Disc 10 of 25. This volume of the series contains singles that peaked on the charts in December 1972 - November 1973 and contains an usually high number of top ten hits (including two chart toppers) when compared to other volumes. Even so, this is one of the weaker discs in the series - not even Stealers Wheel and Stories could rescue it.
- It Never Rains In Southern California - Albert Hammond: Peaked at #5 in December 1972. This country rock ditty doesn't do much for me. The long, drawn out lyrics don't seem to match the pace of the rhythm section.
- Oh, Babe, What Would You Say? - Hurricane Smith: Peaked at #3 in February 1973. A flashback to vaudeville from the Beatles' former engineer (come to think of it, this sounds a little like a Carol Channing singing Ringo Starr tune, doesn't it?). I have no recollection of it from 1973, but it's enjoyable now.
- Last Song - Edward Bear: Peaked at #3 in March 1973. I can't put it any better than this sentence I found in the liner notes: "Heartfelt but kinda mopey and dopey, Last Song plays like the junior-high version of Since I Fell For You."
- Dead Skunk - Loudon Wainwright III: Peaked at #16 in March 1973. My childhood friend Troy had the 45 single of this novelty tune so I know all the words even though I find it a little hard to listen to these days. Still, I'll have a hard time getting the chorus out of my head today.
- The Cover Of Rolling Stone - Dr. Hook & The Medicine Show: Peaked at #6 in March 1973. Shel Silverstein's satirical lyrics about rock 'n' roll excesses are the star of this song. About the same time this song peaked, Rolling Stone thanked the group for the free publicity by putting them on the cover.
- The Night The Lights Went Out In Georgia - Vicki Lawrence: Peaked at #1 in April 1973. This murder mystery song is ok, but I'm reminded of the crush I had on Vicki Lawrence when she was on the Carol Burnett Show. I like the modulation from minor to major for the chorus.
- Stuck In The Middle With You - Stealers Wheel: Peaked at #6 in May 1973. A fantastic blues pop song; I've always liked Gerry Rafferty's voice. The cowbell break at the end of the bridge is brilliant in its simplicity. And, if you're like me, these days you can't separate this song from the movie Reservoir Dogs.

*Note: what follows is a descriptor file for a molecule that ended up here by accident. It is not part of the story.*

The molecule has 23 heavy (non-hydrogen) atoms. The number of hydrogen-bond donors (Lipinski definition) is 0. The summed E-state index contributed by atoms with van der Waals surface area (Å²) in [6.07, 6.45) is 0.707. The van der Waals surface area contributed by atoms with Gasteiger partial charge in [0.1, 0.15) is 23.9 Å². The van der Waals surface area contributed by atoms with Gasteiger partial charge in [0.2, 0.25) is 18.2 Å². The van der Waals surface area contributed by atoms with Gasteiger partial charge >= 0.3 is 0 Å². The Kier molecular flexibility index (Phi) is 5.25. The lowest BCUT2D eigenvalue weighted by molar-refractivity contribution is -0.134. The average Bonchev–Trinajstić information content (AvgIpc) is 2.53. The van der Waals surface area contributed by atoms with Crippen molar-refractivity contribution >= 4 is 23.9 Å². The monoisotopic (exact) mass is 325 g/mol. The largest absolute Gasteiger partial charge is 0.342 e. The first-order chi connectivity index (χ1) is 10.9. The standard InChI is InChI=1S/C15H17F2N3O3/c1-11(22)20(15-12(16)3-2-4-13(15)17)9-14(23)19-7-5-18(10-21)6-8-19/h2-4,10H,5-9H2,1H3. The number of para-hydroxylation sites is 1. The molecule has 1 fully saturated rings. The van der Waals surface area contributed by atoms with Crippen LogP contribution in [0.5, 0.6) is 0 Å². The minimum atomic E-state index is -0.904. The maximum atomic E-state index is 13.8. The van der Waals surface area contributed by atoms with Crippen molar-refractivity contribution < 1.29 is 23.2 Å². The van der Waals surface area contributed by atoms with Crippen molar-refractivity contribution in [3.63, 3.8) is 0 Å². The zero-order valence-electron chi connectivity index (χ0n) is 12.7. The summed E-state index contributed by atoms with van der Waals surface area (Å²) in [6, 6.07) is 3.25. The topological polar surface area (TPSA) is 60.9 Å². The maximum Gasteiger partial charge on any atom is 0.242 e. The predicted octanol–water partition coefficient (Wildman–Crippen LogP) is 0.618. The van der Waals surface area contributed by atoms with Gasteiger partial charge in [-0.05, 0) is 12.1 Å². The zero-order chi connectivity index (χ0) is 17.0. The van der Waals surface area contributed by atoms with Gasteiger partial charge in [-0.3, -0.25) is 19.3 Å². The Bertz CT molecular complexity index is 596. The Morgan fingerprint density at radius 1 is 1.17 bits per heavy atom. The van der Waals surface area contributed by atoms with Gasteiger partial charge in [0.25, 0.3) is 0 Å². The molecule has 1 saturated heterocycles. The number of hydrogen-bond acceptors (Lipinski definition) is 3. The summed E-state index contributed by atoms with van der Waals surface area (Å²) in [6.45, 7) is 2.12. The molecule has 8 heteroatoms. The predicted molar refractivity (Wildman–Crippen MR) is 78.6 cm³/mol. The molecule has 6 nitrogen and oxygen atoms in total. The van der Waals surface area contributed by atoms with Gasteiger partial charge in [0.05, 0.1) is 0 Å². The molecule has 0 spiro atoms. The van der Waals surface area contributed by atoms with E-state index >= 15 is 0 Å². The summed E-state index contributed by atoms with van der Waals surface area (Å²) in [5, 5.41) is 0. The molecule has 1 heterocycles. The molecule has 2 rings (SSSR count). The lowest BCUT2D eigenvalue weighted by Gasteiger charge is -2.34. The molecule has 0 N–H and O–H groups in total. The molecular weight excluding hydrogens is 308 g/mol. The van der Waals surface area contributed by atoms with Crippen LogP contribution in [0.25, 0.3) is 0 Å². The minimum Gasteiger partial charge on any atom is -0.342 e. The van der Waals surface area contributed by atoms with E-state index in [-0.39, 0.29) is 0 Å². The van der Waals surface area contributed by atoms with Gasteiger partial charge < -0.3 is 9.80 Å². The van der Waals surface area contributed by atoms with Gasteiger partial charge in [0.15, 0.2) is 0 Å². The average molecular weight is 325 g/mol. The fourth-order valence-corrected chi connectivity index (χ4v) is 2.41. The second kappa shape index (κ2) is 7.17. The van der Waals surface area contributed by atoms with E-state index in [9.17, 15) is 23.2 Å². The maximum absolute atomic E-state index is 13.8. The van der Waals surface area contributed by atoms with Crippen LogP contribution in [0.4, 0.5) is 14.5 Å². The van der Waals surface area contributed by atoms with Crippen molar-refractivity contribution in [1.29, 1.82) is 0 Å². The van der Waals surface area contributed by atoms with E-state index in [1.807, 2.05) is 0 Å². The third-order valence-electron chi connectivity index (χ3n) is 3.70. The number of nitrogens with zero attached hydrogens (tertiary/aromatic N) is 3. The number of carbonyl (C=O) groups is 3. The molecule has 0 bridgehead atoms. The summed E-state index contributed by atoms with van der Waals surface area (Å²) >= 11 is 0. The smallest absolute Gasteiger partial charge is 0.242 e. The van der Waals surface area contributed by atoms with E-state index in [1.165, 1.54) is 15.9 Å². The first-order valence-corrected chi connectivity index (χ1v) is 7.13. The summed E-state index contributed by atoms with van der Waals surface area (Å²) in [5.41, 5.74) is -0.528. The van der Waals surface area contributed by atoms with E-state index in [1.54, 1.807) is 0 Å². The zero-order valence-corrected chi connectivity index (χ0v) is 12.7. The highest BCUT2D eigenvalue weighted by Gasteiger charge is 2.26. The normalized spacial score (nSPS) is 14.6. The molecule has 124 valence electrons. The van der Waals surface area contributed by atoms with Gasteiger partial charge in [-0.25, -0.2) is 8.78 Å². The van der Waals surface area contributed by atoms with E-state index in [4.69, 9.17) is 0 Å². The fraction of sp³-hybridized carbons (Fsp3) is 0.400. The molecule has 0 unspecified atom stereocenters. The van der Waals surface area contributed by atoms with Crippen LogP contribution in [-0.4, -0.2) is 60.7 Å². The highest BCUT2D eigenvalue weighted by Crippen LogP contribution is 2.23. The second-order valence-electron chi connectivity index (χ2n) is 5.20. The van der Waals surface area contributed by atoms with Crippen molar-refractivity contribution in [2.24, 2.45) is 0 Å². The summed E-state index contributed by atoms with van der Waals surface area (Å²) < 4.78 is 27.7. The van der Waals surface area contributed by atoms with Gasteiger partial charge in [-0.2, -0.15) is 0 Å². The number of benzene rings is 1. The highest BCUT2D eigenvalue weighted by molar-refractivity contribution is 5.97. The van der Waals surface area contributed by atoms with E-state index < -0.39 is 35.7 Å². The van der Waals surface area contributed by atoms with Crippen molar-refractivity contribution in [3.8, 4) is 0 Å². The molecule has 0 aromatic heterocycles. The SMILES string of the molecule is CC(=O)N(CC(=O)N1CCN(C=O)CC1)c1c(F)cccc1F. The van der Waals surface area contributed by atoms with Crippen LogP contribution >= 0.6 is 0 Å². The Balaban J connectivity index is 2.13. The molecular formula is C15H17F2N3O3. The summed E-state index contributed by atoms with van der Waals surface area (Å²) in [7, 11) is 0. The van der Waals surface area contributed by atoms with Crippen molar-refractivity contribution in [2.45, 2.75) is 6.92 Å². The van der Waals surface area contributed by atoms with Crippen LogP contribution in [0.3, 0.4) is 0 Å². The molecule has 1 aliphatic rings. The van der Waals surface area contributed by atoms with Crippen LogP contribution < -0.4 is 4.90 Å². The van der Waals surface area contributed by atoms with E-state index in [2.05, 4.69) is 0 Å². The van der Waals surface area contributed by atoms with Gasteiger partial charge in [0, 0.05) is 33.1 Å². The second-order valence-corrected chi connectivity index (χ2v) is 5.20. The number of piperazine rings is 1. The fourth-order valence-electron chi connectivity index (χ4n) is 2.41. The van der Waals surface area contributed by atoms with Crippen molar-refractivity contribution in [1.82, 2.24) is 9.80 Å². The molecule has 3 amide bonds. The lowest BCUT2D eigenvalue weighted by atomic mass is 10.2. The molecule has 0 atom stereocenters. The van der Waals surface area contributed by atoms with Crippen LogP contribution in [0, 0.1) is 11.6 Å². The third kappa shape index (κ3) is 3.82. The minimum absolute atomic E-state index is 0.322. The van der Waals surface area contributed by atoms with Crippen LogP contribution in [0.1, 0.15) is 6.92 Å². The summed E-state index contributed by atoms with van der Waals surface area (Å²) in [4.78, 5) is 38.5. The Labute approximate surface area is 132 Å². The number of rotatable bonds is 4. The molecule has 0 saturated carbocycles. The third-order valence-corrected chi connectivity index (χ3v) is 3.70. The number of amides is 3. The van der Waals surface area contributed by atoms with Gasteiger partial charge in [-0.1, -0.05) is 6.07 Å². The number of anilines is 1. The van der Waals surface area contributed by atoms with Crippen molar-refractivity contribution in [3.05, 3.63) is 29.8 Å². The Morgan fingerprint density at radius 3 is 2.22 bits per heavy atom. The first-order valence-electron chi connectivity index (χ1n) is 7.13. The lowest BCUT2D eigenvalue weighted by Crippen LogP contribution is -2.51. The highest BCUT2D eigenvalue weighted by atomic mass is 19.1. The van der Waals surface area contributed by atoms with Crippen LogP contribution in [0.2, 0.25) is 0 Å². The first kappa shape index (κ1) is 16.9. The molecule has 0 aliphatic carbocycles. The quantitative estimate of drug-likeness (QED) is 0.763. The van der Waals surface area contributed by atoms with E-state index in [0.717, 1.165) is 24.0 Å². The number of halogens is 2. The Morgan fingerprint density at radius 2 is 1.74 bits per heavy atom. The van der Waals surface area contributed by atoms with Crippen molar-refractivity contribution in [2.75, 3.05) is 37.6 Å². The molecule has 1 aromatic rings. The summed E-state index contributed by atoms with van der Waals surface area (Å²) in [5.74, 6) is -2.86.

- Drift Away - Dobie Gray: Peaked at #5 in May 1973. I know I should support Gray since he's a fellow Texan, but I've never liked this country soul song ("country soul" - I'm not so sure those two words should ever go together). Guaranteed to make me change the radio station.
- Wildflower - Skylark: Peaked at #9 in May 1973. A Canadian version of Philly soul - and it woulda worked if they had just left out the guitar solo. Take that out and the song is a blue-eyed soul classic.
- Brother Louie - Stories: Peaked at #1 in August 1973. A fantastic cover of a Hot Chocolate tune, this is one of my favorite '70s songs. In 1973, I didn't know anything about the lyrics (I'm sure I was totally unfamiliar with the concept of interracial romance back then), but that didn't keep me from singing this loudly, especially that catchy chorus.
- Jimmy Loves Mary-Anne - Looking Glass: Peaked at #33 in October 1973. This follow-up to 1972's Brandy (You're A Fine Girl) sounds much the same, but that's not necessarily a bad thing. I like the syncopated rhythm section groove, particularly in the verse. Overall, I prefer Josie Cotton's cover version.
- Heartbeat - It's a Lovebeat - The DeFranco Family featuring Tony DeFranco: Peaked at #3 in November 1973. If I didn't know better, I'd swear this was Donny Osmond and his brothers. Harmless bubblegum pop, but nothing I'd seek out.
Previously revisited for the blog: